How do I Plant a Cherry Tree?

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  • Written By: Erika Peterson
  • Edited By: Bronwyn Harris
  • Last Modified Date: 09 November 2019
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Cherry trees are easy to plant and care for, and are a good choice for a first-time home grower. They are also aesthetically appealing. You must first decide if you will plant a sweet or sour cherry tree. The sour, or tart, cherry trees are easier to grow and are not bothered by as many pests as sweet trees.

Begin by digging a hole in fertile garden soil large enough to accommodate root growth without crowding. Remove the cherry tree from the burlap bag or pot, trim back any damaged roots, and place in the hole so that it is at the same height it was previously. Spread out the roots carefully in the hole, keeping the tree straight and upright. Put enough topsoil on the roots to keep the tree upright, then firm by patting it down gently and pouring on some water to settle the dirt around the roots. Put down the rest of the soil and water the tree again to remove air pockets from the soil around the roots.


For the first year after planting the cherry tree, the tree will need to be watered on a regular, consistent schedule. The extra water will ensure proper root development of the tree. After the first year, the cherry tree only needs to be watered as often as you would other types of fruit trees. Add organic mulch around the base of the tree to keep weed growth under control and help keep the soil from drying out.

The tree should be fertilized with a high nitrogen fertilizer. The fertilizer should be spread around the tree in a circle, but should not be put right up against the tree trunk. The amount of fertilizer needed depends on the climate and soil - information which can be found through the county government office. One should never exceed one pound of nitrogen per year for the cherry tree.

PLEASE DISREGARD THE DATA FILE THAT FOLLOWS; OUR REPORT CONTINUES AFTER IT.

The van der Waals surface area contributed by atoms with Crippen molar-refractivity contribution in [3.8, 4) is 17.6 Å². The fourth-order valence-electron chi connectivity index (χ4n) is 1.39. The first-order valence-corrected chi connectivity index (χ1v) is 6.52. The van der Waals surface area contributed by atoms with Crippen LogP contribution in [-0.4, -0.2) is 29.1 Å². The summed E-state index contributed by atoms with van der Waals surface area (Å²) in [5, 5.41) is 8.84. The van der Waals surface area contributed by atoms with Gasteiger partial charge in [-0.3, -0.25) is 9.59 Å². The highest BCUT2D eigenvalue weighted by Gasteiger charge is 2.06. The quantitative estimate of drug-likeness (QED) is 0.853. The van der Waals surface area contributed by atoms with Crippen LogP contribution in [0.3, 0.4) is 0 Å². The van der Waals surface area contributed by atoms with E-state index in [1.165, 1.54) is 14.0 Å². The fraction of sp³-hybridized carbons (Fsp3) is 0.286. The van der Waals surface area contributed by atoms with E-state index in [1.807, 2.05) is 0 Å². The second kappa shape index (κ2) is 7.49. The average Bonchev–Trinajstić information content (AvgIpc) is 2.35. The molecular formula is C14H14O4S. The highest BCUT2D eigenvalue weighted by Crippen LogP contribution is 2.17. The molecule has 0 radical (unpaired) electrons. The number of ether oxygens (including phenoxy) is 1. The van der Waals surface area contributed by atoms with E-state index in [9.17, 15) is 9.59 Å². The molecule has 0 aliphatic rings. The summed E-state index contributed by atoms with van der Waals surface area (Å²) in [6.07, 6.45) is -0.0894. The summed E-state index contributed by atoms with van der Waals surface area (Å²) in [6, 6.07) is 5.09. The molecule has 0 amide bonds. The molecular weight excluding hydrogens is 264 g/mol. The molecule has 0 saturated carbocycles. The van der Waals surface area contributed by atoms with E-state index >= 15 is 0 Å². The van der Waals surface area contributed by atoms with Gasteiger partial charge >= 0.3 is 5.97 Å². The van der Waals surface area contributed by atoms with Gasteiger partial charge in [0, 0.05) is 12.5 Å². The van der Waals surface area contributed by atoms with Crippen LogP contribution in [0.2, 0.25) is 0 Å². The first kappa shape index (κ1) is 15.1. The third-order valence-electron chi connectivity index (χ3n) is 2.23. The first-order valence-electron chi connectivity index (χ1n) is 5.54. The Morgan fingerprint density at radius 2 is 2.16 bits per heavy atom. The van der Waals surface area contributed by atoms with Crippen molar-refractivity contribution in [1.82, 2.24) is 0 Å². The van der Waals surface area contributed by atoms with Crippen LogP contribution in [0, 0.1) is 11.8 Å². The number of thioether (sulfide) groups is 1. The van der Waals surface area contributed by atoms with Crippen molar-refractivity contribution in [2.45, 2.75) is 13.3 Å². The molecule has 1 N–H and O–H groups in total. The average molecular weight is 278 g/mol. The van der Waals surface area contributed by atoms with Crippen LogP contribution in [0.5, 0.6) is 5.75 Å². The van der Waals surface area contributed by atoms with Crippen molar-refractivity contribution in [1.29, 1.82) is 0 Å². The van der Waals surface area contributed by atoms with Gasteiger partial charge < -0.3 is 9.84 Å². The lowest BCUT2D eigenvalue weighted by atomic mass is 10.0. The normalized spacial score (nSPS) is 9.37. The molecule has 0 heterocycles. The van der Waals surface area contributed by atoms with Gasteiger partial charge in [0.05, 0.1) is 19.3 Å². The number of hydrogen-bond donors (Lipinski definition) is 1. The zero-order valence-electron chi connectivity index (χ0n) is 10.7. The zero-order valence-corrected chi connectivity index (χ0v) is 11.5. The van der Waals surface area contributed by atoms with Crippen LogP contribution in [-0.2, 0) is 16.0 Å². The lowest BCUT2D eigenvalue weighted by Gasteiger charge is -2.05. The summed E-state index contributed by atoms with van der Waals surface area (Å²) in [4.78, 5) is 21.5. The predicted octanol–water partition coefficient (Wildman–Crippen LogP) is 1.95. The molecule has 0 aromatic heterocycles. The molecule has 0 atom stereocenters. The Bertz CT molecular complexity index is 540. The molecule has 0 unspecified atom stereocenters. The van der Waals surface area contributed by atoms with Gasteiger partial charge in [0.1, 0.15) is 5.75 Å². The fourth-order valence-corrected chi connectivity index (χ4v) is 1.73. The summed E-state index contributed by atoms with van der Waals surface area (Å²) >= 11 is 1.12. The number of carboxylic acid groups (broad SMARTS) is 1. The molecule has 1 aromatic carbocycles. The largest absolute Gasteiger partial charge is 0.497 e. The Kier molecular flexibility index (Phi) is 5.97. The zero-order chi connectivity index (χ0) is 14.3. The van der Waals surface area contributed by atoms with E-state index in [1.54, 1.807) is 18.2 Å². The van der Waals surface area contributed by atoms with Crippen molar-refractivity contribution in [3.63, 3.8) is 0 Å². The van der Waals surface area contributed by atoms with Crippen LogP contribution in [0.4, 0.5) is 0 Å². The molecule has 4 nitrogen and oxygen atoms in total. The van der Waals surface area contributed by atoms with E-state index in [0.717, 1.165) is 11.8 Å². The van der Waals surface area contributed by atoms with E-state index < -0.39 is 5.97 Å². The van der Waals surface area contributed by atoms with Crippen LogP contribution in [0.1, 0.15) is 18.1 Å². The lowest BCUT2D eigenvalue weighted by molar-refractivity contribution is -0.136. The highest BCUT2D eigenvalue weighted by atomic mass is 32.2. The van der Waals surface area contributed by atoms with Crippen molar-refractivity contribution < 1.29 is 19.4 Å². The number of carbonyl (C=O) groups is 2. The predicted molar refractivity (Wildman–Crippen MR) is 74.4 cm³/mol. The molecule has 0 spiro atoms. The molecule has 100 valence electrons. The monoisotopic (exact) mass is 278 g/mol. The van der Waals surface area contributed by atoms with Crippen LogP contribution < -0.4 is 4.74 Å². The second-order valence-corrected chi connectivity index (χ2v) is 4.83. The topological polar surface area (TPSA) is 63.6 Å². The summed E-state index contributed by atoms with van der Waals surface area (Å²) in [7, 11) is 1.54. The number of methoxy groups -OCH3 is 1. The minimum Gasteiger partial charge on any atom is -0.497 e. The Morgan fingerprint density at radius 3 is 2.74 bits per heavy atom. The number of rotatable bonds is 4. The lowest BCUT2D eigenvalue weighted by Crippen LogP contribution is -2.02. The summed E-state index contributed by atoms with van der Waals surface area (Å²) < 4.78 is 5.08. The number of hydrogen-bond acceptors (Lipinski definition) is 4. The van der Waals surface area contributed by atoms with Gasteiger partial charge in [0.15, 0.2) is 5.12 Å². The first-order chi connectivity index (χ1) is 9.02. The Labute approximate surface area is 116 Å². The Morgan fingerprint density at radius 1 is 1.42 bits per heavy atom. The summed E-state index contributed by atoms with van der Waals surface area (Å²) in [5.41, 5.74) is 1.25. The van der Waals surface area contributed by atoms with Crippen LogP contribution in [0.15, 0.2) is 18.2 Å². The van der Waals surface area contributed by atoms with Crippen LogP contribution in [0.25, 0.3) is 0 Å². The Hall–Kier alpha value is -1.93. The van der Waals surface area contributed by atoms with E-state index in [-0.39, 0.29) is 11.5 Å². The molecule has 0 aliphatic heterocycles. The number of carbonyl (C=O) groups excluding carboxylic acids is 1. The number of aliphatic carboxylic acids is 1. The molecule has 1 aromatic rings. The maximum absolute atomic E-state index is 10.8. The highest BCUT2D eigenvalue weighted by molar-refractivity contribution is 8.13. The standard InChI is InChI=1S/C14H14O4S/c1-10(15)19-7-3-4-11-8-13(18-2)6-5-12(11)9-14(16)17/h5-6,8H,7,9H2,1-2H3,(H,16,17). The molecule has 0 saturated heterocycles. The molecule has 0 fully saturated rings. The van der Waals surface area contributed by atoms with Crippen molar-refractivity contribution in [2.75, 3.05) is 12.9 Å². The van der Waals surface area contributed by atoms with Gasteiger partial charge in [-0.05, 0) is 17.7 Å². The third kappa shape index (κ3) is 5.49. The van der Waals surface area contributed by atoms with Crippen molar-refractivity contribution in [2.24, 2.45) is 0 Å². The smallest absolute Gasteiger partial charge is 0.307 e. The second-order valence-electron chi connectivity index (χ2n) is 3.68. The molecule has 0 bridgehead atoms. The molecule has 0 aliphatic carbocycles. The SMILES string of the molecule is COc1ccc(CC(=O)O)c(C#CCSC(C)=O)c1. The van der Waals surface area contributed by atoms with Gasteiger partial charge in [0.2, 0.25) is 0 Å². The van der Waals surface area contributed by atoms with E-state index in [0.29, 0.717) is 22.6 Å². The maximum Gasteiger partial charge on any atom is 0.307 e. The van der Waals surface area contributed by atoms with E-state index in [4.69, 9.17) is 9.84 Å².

Cherry trees need protection from pest attacks, which are most commonly found from birds. Birds can easily take every cherry off a cherry tree in a short period of time. To protect the tree from birds, netting should be used around the tree. Plum curculio, cherry maggot, and aphids are some other pests that may disturb the cherry tree.

As the tree starts to grow, it will require pruning. A sweet tree will grow more upright, while a sour tree will open up more. Neither one will need a great deal of pruning, but the sweet cherry tree will need a little more attention. As the tree matures, it will need very little pruning. A cherry tree can be planted in the fall, but the optimum time to plant is during the spring, in a sunny location.


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Post 2

I agree with the article that sweet cherry trees are easier to grow than the cherry trees that produce sour cherries. I couldn't figure out why some of the trees I planted were growing so well and some of the others simply would not take root and grow.

I eventually determined that the trees that were dying were the sweet cherry trees. They could not withstand the hot summer months and they also suffered from the large amounts of rain we sometimes get in late fall. The bottom line was that the sweet cherry trees couldn't stand the drastic changes in weather from one season to the next.

I don't like the sour cherries as well for eating, but I do like the way the trees look when they are in bloom.

Post 1

I don't have a lot of luck with growing trees and plants in the garden, but that doesn't stop me from making the effort. One reason I planted cherry trees is because I had heard that they were easy to keep alive, and would grow and produce fruit quickly.

I planted my trees exactly as I was instructed by the gardener when I bought the plants. Surprisingly, the trees did grow and they were very healthy. At some point I began to see bugs on the trees and I decided that I needed to spray the trees to kill the bugs. It sounded like a reasonable precaution to me.

A short time after spraying, I noticed a black

fungus growing all over the trees. My first impulse was to spray them again. Fortunately, I was able to get another gardener to come out and look at the trees before I sprayed. As it turned out, my trees were teeming with black cherry aphids. These were not the bugs I had noticed originally.

In fact, the bugs that had concerned be initially were lady bugs. And as I now know, they are harmless to the trees and they were probably on the trees because they were eating the aphids. Another example of a time when I should have left well enough alone.

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